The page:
Brooklyn houses one of the most diverse club scenes in New York, founded primarily on the creative expression of queer people of color. Establishments like BASEMENT, Bossa Nova, and Nowadays provided safe spaces with sounds mirroring the diversity seen in the crowd. DJing has advanced into a sort of sonic mixology, where sets are infused with varied selections and genres that give clubbing a full-bodied identity. This level of detail, in contrast with the mainstream style of DJing a single genre (think dubstep festivals), brings these artists loyal followings and local support. But nowadays, the sounds coming out of Brooklyn are anything but local. Instagram and music-sharing platforms serve two purposes: exponentially growing a fanbase within a short amount of time, and broadcasting local talent to larger audiences that traditional media (TV and radio) used to have a firm monopoly on. Now, with the help of sets uploaded to SoundCloud and regularly updated social media feeds, non-locals who missed live performances are front row. COVID-19 has forced DJs and performers to integrate their entire professions to digital workspaces, effectively democratizing the field. While artists are adapting to Zoom parties, will it be enough to maintain livelihoods that otherwise would have been supported by weekly gigs and summer festivals?
Black and Brown queer youth culture has produced the most influential parties to come out of New York City. Parties were made out of necessity and created safe spaces that weren’t predominantly white. In the shadow of the pandemic, it’s become evident that these parties facilitated more than entertainment. Accessibility to sponsors, media, and joint ventures with larger organizations are byproducts of any successful event. When production is exclusively queer and POC, financial opportunities are created and sustained within these artist communities. Papi Juice and Dick Appointment, both Brooklyn-born POC-heavy parties, consistently hired artists and staff from within Black and Brown queer communities, providing real financial security. Social media personalities of artist participants bolstered this security, effectively promoting them to a global audience and providing visibility to marginalized groups in less tolerant areas.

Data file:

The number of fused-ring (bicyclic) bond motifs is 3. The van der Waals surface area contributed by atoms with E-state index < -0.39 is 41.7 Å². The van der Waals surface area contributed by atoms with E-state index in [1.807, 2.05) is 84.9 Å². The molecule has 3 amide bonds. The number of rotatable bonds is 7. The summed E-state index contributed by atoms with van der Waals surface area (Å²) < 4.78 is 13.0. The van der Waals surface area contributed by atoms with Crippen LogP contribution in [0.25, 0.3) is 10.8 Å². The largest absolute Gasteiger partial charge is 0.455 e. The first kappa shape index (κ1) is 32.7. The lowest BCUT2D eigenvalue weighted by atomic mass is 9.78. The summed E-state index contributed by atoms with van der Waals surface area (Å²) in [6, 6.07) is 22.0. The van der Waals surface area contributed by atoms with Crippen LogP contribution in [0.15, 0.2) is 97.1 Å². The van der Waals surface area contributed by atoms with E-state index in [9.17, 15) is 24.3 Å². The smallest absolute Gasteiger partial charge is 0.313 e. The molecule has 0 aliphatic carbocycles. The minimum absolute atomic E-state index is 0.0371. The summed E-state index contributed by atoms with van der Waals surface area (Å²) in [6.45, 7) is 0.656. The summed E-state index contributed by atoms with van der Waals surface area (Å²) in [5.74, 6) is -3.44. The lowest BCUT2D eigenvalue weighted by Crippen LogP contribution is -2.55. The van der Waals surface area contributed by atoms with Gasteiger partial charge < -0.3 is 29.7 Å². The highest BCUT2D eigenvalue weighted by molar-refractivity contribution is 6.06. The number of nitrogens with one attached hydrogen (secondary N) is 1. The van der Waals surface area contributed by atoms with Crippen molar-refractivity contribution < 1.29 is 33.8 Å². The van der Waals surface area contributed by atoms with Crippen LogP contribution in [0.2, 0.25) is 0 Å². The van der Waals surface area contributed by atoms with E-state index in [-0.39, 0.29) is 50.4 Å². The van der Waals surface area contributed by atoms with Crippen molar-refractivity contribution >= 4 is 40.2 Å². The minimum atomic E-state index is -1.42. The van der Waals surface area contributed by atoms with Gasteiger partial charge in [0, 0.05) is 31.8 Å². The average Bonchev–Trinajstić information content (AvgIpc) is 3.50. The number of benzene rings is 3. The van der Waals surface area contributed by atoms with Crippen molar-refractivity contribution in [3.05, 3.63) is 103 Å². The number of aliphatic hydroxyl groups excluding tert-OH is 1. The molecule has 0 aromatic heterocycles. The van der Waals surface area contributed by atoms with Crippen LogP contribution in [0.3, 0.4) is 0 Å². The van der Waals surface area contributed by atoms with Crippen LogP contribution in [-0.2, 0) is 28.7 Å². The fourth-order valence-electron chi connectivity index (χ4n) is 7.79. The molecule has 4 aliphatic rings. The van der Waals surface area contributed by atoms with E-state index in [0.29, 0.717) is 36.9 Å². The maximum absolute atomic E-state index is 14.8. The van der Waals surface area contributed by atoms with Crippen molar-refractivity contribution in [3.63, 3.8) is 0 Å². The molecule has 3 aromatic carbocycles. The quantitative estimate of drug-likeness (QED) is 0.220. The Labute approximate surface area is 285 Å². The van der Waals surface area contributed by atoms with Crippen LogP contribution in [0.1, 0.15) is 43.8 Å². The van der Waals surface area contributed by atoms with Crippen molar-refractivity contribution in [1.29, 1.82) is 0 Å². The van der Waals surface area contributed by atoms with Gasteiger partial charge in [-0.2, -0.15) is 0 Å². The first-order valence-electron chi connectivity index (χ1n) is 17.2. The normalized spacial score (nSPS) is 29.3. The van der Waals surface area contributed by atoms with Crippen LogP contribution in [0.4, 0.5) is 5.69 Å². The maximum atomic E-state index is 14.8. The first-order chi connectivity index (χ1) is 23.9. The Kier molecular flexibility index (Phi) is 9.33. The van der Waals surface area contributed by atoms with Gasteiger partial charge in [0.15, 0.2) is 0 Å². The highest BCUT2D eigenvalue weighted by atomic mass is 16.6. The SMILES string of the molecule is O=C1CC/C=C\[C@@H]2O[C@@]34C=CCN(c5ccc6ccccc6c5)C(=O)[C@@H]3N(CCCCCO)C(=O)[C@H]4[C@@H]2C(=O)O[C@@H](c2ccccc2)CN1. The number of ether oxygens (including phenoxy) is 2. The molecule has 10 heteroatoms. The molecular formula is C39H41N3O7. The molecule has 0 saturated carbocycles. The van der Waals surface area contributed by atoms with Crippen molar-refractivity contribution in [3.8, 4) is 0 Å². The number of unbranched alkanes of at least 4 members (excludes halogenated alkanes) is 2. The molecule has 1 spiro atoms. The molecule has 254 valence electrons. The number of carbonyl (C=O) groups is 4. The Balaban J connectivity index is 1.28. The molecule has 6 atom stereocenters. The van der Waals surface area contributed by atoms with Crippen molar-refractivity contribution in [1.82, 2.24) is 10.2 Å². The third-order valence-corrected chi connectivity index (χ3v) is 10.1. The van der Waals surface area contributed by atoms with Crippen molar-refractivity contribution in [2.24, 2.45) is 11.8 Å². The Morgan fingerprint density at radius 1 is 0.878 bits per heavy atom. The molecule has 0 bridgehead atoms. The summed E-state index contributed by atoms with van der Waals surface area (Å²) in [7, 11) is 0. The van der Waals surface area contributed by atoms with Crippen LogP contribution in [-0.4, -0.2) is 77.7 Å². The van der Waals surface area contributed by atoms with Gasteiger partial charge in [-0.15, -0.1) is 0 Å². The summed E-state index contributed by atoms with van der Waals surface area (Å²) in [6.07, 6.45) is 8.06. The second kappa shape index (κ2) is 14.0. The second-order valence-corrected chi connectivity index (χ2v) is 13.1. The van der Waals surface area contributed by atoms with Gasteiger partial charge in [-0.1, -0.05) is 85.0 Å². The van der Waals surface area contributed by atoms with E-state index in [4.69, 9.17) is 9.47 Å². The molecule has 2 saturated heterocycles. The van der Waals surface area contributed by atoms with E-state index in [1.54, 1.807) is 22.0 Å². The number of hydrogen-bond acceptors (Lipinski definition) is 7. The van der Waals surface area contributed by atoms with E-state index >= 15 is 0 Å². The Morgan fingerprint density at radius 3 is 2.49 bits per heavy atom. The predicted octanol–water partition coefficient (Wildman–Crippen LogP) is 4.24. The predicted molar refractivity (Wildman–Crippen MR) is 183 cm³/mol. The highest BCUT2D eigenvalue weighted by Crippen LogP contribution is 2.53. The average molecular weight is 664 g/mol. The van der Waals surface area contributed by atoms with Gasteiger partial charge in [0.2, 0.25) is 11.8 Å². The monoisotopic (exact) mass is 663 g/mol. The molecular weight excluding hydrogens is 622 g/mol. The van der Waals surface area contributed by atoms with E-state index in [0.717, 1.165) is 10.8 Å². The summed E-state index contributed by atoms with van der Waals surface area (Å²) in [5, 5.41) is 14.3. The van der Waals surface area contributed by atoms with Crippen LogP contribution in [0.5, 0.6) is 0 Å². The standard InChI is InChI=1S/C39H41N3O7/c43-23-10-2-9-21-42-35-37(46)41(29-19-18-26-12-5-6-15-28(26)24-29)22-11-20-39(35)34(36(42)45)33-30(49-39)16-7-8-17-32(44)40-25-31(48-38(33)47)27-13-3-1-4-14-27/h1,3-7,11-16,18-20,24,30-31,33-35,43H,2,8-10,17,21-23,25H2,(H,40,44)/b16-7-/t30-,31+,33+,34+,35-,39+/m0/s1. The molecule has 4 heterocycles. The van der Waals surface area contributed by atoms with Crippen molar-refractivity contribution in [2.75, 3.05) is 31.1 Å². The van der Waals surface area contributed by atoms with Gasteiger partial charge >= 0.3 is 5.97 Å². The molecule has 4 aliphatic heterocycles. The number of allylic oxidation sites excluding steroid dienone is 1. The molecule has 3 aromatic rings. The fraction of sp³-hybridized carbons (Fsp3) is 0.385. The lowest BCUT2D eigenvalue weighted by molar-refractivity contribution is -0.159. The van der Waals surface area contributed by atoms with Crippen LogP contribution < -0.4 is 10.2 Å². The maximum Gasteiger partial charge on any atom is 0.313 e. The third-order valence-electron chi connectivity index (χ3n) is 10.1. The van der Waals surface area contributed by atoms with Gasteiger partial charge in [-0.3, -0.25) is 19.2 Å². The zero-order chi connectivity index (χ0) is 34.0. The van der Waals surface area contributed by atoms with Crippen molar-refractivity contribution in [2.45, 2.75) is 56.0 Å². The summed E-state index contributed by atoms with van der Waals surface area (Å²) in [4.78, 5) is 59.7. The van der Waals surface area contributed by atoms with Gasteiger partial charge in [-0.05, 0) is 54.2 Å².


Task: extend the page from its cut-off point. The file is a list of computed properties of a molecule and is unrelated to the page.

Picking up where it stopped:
Social media has allowed the various counter-culture communities to promote their artistry on a leveled playing field (as opposed to print media) alongside their mainstream counterparts. Brooklyn artists, both queer and ethnically diverse, benefit tremendously from the agency that Instagram and Twitter provide. This relatively new freedom has allowed for a more diverse creative environment and hiring pool for clubs and corporate-sponsored events. Carefully curated artist personas like @Homosinner and @RomanSensation project darker club aesthetics found throughout Brooklyn nightlife. Like an echo chamber, the music gives way to style, style to music, and so on. Their followings are standard for most in the scene, where digital influence, sometimes more than networking, boosts booking rates and frequency. When New York City began to enact stay-at-home quarantining in late March, socio-digital influence became the sole source of income for the majority of creatives. Enter the brief era of 24/7 Instagram concerts and Bandcamp days where artists receive 100% of their profits. Now, if you want to party in isolation, you have club Zoom. Imagine 50 to 200 of your closest internet friends turning up together on FaceTime. It’s not perfect. There are relentless audio issues. But it presents a decent imitation of life. Bright colored lights flash from attendees’ individual video cells, many of whom have converted their bedrooms into dancefloors. Roommates stream together, drinking and dancing, and DJs are never overpowered by 100 people talking. More positives: Internet clubbing has made time and location restrictions obsolete. Queer POC who’ve gone without socializing with people who either look like them or have the same interests, are now participating in culture. Reservations aside, Bearcat, a constant in BK’s club scene, said, “Zoom is a cool way to connect. We as queer people are often alienated by family. There’s a lot of importance and necessity behind the Zoom linkups.” The Saddest Spiral party, an IRL party that now lives on the internet, has found admirers outside of its Los Angeles base and now boasts attendees all the way from South Africa.